Endoscopy beneficial when visualization is limited
Ophthalmic endoscopy continues to evolve as a powerful technique, especially in the domains of vitreoretinal and glaucoma surgery, namely endoscopic cyclophotocoagulation. Ophthalmic application of endoscopy dates back to 1934, when Thorpe designed an instrument for the removal of nonmagnetic intraocular foreign bodies by combining a Galilean telescope and an illumination source for direct monocular visualization via a 6.5-mm diameter shaft and an 8-mm scleral incision.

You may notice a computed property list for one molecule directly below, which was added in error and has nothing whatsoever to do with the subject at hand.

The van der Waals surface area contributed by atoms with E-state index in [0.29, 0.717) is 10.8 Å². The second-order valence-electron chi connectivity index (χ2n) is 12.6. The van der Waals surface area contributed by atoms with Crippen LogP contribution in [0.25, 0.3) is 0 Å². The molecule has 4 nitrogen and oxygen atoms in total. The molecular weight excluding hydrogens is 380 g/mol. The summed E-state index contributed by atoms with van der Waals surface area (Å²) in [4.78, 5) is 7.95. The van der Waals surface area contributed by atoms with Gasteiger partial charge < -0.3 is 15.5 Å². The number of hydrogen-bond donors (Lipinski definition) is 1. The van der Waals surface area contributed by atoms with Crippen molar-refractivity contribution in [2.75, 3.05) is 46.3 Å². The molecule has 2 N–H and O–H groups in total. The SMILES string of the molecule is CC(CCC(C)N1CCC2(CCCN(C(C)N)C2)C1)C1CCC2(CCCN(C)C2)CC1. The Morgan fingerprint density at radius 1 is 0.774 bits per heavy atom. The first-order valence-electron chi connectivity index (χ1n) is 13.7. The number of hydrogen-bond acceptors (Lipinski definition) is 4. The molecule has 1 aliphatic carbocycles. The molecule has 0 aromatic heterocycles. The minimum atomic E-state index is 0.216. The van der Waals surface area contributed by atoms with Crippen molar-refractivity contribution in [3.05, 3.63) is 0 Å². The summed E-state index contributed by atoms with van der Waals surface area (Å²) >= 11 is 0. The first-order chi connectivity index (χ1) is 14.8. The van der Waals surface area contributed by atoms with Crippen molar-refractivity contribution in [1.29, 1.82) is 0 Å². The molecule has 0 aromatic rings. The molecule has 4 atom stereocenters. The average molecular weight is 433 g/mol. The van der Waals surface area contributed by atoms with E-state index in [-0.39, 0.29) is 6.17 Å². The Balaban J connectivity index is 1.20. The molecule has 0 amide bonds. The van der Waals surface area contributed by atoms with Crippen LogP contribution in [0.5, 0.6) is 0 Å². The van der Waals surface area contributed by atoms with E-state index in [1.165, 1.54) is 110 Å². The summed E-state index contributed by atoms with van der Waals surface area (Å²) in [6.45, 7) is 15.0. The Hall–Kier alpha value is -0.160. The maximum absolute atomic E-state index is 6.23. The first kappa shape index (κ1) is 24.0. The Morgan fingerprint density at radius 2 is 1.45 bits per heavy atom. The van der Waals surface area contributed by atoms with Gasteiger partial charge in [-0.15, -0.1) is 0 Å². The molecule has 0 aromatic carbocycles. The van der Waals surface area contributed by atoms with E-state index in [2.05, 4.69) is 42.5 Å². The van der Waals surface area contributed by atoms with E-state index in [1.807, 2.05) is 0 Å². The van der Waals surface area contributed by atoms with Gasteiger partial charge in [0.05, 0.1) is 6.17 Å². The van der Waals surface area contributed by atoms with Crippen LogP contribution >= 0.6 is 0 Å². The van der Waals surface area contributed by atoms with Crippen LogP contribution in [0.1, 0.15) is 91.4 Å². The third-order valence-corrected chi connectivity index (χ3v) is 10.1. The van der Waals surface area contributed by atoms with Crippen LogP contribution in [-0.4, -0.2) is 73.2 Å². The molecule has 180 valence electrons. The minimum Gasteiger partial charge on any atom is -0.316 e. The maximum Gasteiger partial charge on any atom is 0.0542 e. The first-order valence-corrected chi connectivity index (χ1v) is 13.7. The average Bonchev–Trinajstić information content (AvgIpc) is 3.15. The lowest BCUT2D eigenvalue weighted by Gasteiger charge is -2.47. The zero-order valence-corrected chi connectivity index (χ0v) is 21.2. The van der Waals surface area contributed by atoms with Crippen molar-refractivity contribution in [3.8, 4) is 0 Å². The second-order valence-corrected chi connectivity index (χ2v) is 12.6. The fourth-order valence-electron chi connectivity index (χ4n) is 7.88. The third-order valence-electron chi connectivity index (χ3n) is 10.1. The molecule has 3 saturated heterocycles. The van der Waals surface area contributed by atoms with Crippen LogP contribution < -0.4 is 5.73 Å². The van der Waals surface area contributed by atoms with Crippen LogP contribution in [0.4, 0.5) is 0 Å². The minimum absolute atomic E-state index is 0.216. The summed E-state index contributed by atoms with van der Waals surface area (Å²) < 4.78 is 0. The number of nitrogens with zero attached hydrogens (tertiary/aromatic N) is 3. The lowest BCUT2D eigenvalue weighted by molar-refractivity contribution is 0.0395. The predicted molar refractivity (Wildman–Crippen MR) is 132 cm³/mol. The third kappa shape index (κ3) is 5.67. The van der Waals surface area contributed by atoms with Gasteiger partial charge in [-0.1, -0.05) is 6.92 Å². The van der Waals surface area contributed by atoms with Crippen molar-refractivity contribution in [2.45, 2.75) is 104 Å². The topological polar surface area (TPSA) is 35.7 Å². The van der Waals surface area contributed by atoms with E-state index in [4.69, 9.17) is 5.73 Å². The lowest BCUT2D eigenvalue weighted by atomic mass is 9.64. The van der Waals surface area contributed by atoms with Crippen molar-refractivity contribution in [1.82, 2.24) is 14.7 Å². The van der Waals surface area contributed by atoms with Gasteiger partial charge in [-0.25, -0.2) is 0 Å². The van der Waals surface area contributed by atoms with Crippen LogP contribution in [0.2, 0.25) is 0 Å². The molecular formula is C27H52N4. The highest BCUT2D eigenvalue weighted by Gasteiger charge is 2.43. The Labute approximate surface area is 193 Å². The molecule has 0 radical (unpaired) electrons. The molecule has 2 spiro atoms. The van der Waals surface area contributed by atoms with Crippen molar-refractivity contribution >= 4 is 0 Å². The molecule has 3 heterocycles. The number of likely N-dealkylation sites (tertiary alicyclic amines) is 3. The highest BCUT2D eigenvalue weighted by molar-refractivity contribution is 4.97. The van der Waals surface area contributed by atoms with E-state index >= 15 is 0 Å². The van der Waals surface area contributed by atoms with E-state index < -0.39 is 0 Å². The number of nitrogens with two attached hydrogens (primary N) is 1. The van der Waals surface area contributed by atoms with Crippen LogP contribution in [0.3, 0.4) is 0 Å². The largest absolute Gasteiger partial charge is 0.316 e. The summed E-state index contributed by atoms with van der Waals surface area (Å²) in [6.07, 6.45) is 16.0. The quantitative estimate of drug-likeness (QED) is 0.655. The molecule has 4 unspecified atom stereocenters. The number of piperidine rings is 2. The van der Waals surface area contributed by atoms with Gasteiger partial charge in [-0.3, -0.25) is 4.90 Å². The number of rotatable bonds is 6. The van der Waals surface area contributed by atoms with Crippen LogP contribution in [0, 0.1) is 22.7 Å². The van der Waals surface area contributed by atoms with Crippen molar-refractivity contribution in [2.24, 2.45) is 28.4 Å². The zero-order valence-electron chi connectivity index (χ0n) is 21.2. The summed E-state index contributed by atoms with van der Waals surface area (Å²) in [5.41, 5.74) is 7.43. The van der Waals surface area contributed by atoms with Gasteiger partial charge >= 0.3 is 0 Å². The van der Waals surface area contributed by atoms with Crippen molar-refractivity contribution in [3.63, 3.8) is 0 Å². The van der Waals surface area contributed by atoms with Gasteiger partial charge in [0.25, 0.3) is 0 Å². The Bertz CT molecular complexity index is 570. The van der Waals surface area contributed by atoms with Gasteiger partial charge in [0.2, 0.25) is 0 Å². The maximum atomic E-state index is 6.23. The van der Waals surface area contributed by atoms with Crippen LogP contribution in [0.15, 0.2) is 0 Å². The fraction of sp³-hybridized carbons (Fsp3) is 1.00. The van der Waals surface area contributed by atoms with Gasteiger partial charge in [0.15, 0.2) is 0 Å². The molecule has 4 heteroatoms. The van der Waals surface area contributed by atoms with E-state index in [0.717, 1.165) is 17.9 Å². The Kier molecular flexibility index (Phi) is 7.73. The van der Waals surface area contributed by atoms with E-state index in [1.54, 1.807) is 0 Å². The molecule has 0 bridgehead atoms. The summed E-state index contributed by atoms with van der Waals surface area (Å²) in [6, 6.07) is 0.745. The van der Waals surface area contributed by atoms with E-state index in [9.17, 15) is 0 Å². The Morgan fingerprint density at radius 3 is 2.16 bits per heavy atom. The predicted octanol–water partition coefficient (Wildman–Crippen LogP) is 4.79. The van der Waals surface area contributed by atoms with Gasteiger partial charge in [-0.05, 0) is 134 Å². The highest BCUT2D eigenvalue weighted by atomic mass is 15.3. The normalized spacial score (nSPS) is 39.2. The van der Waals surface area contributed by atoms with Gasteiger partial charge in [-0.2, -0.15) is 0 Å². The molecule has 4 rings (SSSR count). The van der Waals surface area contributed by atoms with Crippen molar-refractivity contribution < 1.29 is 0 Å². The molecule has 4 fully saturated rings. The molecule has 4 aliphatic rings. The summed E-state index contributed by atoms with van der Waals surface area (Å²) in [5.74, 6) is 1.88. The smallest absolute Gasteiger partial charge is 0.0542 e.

), which uses a xenon light source (variable 175 W or 300 W), a diode laser (810 nm), an aiming beam (640 nm) and 23-gauge probes (0.56 mm). Ophthalmic endoscopy bypasses anterior segment opacities to permit visualization of both the anterior and posterior segments of the human eye. It also allows viewing of difficult-to-access areas such as the anterior chamber angle, retroiridial regions such as the ciliary body (pars plana, pars plicata), ciliary sulcus, peripheral lens and anterior retina.
include postoperative dependence of ultrasonography in cases of opaque anterior segment with poor visualization, extended rehabilitation period when subsequent anterior segment reconstruction is performed for visual improvement, and the surgeon’s learning curve to familiarize with the constant changes in perspective and visualization when using ocular endoscopy.
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